Coronavirus pandemic updates
Sign up to myFT Daily Digest to be the first to know about Coronavirus pandemic news.
US president Joe Biden announced a series of new measures to combat the spread of the Delta coronavirus variant, including a call for states to offer $100 incentives for jabs and instructions for federal workers to show proof of vaccination or to wear masks.
One of Biden’s biggest moves on Thursday was to force federal workers to choose between getting vaccinated and wearing masks.
“Anyone who does not attest to being fully vaccinated will be required to wear a mask on the job no matter their geographic location, physically distance from all other employees and visitors, comply with a weekly or twice weekly screening testing requirement, and be subject to restrictions on official travel,” the White House said.
The requirement will apply to federal government employees and on-site contractors.
The administration said it would also encourage companies in the private sector to follow suit. Some have already announced policies that require workers returning to US offices to show proof of vaccination, including Google and Facebook.
The American Federation of Government Employees, a union representing 700,000 federal workers, reacted cautiously to the announcement.
“Based on today’s announcement, it is our understanding that under president Biden’s proposal the vast majority of federal employees would not have to be vaccinated as a condition of employment, but that those who choose not to receive the vaccine may face certain restrictions.”
Biden has also encouraged states and local governments to use their share of the $350bn in stimulus funds in order to provide incentives for vaccinations, from cash payments to vaccination lotteries.
The president suggested $100 cash rewards for people getting inoculations. The Treasury department on Thursday confirmed the stimulus funds could be used for vaccination incentives.
“Programmes that provide incentives reasonably expected to increase the number of people who choose to get vaccinated, or that motivate people to get vaccinated sooner than they otherwise would have, are an allowable use of funds so long as such costs are reasonably proportional to the expected public health benefit,” the Treasury said.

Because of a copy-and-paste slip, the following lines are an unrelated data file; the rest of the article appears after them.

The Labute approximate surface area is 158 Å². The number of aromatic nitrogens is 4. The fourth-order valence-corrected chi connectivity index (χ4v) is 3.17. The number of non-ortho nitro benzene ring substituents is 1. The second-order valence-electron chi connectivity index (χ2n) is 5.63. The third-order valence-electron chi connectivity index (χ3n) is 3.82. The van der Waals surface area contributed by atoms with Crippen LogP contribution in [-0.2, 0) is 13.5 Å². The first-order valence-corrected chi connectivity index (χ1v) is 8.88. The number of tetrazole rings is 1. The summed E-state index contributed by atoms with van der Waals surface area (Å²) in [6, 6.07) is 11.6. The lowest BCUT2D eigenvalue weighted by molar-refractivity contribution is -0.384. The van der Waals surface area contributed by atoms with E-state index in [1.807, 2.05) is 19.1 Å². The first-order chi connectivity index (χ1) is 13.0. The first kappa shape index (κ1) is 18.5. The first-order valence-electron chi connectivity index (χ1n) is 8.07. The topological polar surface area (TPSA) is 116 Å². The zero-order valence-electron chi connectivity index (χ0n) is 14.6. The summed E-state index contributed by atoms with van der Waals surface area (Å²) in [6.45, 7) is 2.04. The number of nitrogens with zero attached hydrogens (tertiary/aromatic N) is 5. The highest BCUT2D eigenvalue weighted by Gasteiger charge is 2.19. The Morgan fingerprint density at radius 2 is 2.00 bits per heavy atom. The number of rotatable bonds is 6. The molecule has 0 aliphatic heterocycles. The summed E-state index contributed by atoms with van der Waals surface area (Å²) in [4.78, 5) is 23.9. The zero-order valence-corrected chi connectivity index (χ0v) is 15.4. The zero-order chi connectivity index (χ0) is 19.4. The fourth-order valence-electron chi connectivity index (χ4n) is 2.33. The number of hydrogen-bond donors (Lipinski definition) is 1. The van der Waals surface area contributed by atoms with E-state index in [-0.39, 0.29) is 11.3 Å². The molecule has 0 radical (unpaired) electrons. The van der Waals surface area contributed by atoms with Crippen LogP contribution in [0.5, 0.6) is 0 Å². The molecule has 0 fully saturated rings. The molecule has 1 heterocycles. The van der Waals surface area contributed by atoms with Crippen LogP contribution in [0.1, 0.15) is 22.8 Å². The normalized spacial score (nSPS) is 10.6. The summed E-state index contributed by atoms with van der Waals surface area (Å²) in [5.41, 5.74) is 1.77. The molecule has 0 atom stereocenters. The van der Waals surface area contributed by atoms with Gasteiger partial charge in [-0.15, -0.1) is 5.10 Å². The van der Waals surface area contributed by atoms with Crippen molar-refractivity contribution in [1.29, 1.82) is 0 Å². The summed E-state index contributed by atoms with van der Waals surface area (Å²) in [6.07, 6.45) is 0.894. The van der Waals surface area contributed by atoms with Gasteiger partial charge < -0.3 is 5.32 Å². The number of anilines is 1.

Biden’s announcements on Thursday highlight the rising concern among White House officials at the rise of the Delta variant in recent weeks, which has punctured the optimism about America’s fight against the pandemic and is starting to pose a threat to the economic recovery.
“This is an American tragedy,” Biden said in a speech on Thursday. “People are dying, and will die, who don’t have to die. If you’re out there unvaccinated, you don’t have to die.”
New Covid-19 cases in the US have topped 80,000 a day in recent weeks, up from an average of about 13,000 a day in late June, according to the Centers for Disease Control and Prevention. The latest daily levels surpass what was experienced during the summer wave last year that primarily affected sunbelt states.
Louisiana, Florida, Arkansas, Mississippi and Alabama, all with levels of vaccination coverage below the national average, have reported the highest population-adjusted daily infections rates in the country. Texas this week reported more than 10,000 new infections in a day for the first time since February.
The CDC has attributed the latest rise in cases to the spread of the more infectious Delta variant. People who are unvaccinated account for the vast majority of instances of hospitalisation and severe illness.